The Dallas Institute of Humanities and Culture and The Dallas Morning News, in association with planning groups consisting of over 60 Dallas leaders and visionaries, are creating a program format for Saturday, February 20, 2016, that allows speakers and guests to take the ideas generated on the Friday night, and discuss in increasing depth how to bring these new perspectives to Dallas.
On February 20, in the Festival Headquarters (Women’s Museum at Fair Park), City “Zones” will feature enhanced programming that will allow for smaller, interactive discussions as well as access to visual and artistic content. Each one of these Zones will be programmed in partnership with experts in the community.
The Educated City team will ask: What does the educated city look like? What characterizes a citizen in the educated city in terms of these three categories: scientific literacy, cultural literacy, and race and class? How can Dallas produce more enlightened and engaged citizens? How can we increase access to excellent education for all?
The Educated City is in collaboration with and thanks to The Sapphire Foundation.
The Entrepreneurial City team will ask: What would it mean to suppose that Dallas could become an entrepreneurial city? What does it take to build an entrepreneurial ecosystem? Given the multiple stakeholders involved—corporations, universities, media outlets, incubators, etc.—how do individuals discover their roles in the system?
The Entrepreneurial City is in collaboration with and thanks to SMU Meadows School of the Arts.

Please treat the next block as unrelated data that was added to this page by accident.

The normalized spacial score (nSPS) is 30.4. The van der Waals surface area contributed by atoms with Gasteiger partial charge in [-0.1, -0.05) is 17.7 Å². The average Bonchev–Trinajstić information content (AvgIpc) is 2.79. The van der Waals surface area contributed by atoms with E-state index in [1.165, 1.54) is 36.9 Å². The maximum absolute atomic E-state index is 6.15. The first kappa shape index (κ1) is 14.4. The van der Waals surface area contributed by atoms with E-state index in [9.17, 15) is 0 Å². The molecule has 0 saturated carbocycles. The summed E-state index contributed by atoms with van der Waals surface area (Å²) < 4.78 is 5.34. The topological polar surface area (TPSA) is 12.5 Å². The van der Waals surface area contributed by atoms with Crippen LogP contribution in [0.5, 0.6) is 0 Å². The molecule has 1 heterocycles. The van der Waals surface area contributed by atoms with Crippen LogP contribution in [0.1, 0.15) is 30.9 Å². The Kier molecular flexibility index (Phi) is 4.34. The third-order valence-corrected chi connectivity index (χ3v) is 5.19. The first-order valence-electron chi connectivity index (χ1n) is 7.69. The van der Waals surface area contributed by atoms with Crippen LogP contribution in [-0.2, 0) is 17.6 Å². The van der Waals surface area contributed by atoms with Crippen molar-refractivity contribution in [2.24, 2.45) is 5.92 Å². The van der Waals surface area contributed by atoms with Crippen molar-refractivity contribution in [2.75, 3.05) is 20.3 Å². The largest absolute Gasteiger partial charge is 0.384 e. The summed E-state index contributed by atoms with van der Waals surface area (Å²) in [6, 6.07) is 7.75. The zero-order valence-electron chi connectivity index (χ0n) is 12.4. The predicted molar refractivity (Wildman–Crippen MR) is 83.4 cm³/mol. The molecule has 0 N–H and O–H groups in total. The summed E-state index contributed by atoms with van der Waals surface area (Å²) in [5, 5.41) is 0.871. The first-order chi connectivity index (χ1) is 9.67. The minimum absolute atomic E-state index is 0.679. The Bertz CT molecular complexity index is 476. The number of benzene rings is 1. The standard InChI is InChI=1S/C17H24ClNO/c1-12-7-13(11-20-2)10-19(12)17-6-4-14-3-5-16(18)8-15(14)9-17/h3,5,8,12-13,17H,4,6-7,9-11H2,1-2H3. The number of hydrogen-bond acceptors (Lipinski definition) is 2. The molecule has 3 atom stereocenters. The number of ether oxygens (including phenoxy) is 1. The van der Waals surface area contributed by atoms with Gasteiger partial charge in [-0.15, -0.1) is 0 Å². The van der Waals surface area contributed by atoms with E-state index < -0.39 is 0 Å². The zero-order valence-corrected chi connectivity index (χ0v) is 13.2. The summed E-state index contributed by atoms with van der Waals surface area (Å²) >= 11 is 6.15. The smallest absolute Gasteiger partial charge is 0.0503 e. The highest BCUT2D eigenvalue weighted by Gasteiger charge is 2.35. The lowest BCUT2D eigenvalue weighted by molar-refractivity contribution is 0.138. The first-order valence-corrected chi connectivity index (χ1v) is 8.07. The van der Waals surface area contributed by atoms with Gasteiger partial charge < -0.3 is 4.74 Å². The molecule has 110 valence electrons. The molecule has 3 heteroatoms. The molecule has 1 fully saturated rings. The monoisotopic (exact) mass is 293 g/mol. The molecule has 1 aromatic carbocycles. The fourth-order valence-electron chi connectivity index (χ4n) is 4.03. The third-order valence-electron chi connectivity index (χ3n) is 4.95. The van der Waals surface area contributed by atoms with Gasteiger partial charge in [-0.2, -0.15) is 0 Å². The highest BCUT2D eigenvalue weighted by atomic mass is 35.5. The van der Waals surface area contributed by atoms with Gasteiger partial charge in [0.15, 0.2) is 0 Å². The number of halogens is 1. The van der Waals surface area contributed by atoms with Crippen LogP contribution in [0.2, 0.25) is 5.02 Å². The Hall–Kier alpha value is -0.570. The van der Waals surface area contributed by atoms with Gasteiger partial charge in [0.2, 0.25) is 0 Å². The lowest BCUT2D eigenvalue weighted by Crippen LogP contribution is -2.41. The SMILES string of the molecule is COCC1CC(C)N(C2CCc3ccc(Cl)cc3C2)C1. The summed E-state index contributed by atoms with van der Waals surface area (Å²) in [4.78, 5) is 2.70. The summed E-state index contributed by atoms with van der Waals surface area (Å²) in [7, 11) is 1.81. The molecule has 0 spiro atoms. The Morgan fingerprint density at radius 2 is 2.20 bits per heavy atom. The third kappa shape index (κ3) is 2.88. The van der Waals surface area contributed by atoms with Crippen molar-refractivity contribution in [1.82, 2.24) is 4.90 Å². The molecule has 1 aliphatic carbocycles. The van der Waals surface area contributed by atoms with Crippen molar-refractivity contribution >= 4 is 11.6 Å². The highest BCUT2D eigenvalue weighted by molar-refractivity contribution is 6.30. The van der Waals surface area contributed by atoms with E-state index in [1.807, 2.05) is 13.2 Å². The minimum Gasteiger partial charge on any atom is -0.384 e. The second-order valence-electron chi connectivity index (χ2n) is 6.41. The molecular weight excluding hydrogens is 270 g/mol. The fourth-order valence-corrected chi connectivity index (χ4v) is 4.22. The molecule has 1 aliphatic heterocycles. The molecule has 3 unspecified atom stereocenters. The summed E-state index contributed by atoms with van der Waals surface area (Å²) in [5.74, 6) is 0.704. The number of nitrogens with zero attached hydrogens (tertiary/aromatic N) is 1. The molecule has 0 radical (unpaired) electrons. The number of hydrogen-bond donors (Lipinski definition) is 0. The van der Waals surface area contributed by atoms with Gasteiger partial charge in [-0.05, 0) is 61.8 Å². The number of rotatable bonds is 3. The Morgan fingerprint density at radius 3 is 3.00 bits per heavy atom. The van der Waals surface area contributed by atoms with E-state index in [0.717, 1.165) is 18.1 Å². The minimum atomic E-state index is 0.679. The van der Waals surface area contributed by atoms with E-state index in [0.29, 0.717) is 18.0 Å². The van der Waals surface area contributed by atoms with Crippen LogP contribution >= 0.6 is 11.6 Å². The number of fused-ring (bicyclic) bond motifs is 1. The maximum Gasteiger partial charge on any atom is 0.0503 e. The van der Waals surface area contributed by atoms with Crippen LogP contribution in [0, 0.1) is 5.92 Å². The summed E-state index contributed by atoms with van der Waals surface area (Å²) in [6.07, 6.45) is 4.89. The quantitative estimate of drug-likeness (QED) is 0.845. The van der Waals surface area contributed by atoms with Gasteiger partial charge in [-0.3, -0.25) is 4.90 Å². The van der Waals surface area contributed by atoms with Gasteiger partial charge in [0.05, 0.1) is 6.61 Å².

The Entrepreneurial City Zone in the Festival Headquarters is programmed in partnership with the DEC. The Entrepreneurial City team was announced at The DEC’s State of Entrepreneurship event on December 9.
The Healthy City team will address the question “What does the healthy city look like?” through the image of a wheel, with the hub as “access” and the spokes connecting this hub to three areas: a healthy lifestyle (healthcare and wellness in all its forms); healthy food (as opposed to food deserts) and healthy eating habits; and mental healthcare.
The Literary City team will consider these questions: How can literature in its various forms shape and define a city? How can a city write its own story and discover or create the elements aimed toward shaping its next chapter? What are barriers to participating in a literary culture? How do we expand interest in the literary arts, possibly through a Dallas literary arts festival?
The Physical City team will have as its focus “the future of work” in Dallas: what is the future of work in the 21st century city? Are downtown and the suburbs in competition for workplace growth, or should they cooperate to find the right balance? What will the workplace of the future look like? How should Fair Park figure into the future of work in Dallas?
The Physical City is in collaboration with and thanks to The David Dillon Center for Texas Architecture of UTA College of Architecture, Planning and Public Affairs